Image: Section 25 of the Universal Declaration of Human Rights, which forms the basis of international agreements the UK is a signatory to. Credit: Richard Lemarchand/Flickr, CC 2.0
In accordance with international human rights law, countries must take concrete steps to the maximum of their available resources to fulfil economic and social rights progressively. This includes the right to social security and the right to an adequate standard of living.
In case of serious economic difficulties, countries can slow down, halt and even reverse some of the progress, but those measures must be time-limited, objectively necessary and proportionate, adopted after meaningful engagement with those most affected by them. They cannot be discriminatory, and must mitigate inequalities and ensure that the rights of the most disadvantaged people are not disproportionately affected. These are the requirements of the human right principle of non-retrogression.
But tax and social security cuts since 2010 have not met the mentioned requirements of non-retrogression, a briefing recently written by the social rights NGO Just Fair for the House of Commons Work and Pensions Committee shows - and therefore these cuts breach the rights to social security and to an adequate standard of living This means that the UK is infringing the International Covenant on Economic, Social and Cultural Rights (Articles 9 and 11) and the European Social Charter (Articles 12 and 13), both of which have been voluntarily subscribed to by the UK. Brexit will not change that.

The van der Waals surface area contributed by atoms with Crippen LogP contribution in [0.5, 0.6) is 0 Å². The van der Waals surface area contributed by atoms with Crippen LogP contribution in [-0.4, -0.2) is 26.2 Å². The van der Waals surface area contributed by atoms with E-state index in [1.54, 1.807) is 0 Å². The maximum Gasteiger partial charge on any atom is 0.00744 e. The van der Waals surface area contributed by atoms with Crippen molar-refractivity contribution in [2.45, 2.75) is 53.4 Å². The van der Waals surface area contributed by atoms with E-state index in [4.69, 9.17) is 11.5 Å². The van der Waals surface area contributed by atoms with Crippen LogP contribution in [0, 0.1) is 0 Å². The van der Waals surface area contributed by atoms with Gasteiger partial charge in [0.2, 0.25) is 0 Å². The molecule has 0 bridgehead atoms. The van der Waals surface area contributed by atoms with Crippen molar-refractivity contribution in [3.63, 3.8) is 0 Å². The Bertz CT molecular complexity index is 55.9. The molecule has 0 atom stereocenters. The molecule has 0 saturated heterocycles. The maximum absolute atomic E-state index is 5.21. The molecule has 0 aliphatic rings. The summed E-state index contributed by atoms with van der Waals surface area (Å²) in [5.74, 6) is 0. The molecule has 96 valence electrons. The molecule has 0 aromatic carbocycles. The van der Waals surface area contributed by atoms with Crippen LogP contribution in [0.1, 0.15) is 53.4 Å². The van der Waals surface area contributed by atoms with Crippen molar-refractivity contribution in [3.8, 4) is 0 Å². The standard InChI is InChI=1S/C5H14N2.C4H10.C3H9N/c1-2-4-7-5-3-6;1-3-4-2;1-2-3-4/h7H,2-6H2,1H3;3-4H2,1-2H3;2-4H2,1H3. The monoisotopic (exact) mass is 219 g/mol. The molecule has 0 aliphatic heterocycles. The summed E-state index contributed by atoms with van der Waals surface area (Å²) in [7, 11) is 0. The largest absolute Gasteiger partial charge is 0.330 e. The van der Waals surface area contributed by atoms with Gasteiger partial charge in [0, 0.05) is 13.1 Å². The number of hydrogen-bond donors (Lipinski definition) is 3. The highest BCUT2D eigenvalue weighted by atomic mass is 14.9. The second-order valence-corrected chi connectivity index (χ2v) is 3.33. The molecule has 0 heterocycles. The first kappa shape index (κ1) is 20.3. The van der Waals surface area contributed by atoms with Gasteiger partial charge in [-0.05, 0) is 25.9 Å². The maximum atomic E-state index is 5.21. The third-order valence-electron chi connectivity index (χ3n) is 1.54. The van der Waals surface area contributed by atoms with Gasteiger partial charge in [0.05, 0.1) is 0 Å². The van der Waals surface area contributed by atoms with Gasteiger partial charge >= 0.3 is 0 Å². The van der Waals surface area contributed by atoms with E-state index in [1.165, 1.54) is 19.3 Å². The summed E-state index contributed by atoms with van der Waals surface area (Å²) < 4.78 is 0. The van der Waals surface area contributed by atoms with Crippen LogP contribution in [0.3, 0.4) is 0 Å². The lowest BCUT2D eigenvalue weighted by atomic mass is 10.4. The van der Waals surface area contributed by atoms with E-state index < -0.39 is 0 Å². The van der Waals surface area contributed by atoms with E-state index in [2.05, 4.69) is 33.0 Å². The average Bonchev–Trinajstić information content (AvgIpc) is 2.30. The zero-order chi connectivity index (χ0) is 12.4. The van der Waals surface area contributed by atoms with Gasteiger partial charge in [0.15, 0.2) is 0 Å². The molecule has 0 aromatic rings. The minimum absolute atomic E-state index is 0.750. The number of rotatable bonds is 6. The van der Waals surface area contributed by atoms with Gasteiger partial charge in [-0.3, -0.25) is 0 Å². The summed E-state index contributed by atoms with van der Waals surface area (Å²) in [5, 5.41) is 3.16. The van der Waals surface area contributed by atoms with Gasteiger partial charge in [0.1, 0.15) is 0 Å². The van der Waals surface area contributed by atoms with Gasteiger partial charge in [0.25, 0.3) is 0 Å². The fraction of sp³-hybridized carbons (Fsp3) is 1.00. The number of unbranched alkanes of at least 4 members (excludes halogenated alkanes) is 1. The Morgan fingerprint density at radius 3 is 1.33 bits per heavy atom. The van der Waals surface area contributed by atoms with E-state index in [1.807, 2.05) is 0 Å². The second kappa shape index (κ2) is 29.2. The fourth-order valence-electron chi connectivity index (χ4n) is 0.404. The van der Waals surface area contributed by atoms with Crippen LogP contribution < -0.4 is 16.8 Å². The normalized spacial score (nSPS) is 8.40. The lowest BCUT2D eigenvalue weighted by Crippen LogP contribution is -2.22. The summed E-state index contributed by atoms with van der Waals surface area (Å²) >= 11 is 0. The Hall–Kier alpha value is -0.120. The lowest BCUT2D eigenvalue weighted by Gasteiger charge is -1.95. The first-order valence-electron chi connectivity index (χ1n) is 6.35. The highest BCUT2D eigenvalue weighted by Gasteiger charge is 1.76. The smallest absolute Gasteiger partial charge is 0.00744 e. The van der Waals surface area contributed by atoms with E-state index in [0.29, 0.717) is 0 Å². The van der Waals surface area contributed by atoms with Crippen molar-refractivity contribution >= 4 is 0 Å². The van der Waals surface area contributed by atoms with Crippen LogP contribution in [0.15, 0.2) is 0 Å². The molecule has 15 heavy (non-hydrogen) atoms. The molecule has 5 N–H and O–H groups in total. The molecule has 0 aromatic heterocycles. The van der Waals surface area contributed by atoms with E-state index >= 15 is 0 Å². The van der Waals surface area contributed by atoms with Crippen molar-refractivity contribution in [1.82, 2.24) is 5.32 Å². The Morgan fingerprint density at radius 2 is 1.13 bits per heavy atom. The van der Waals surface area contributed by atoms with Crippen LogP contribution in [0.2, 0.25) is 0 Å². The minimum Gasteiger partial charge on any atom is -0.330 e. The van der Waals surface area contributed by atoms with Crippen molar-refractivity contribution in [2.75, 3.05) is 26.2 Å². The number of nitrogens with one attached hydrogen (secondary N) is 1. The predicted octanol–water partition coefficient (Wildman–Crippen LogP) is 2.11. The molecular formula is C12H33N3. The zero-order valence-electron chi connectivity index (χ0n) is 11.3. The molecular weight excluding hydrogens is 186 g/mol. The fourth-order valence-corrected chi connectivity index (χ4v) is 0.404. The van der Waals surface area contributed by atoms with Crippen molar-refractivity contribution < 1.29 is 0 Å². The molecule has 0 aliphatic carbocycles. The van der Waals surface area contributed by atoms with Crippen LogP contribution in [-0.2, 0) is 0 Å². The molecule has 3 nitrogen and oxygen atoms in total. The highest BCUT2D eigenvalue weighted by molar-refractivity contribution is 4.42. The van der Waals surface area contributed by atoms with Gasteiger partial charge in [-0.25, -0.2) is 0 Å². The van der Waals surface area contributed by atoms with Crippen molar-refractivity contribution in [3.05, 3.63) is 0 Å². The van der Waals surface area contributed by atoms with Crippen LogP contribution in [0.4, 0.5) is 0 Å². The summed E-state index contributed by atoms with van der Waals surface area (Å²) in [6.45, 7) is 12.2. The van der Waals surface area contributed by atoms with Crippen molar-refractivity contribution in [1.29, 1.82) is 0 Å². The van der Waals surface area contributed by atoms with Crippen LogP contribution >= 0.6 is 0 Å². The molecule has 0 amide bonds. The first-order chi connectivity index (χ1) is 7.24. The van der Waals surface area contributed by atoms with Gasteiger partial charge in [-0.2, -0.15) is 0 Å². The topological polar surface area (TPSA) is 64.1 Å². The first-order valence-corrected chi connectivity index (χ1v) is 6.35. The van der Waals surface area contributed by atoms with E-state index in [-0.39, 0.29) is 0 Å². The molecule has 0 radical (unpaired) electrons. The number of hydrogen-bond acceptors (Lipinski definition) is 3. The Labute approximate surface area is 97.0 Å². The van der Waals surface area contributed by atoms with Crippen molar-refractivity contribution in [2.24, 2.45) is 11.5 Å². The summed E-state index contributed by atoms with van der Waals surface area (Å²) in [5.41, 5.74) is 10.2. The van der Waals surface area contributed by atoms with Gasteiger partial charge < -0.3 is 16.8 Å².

The briefing is supported by 15 local and national groups working on fair taxation, community engagement, workers’ rights, child poverty, equality and food security: Caritas Anchor House, Unison, Women’s Budget Group, Back To 60, Equality and Diversity Forum, Community Links, Sustain, Fair Play South West, Race On The Agenda, Taxpayers Against Poverty, Research for Action, Latin American Women’s Rights Service, Tax Justice UK, The Equality Trust, and 4 in 10.
Tax and social security policies since 2010 have not been justifiable in terms of the goals they were meant to achieve. They have not been proportionate, and the effects have been discriminatory. The weight of local government funding cuts has fallen on people at risk of harm, discrimination and disadvantage, and benefit sanctions have been harmful and largely ineffective. To address each of those in turn in a little more detail:
Not justifiable in terms of their proposed effects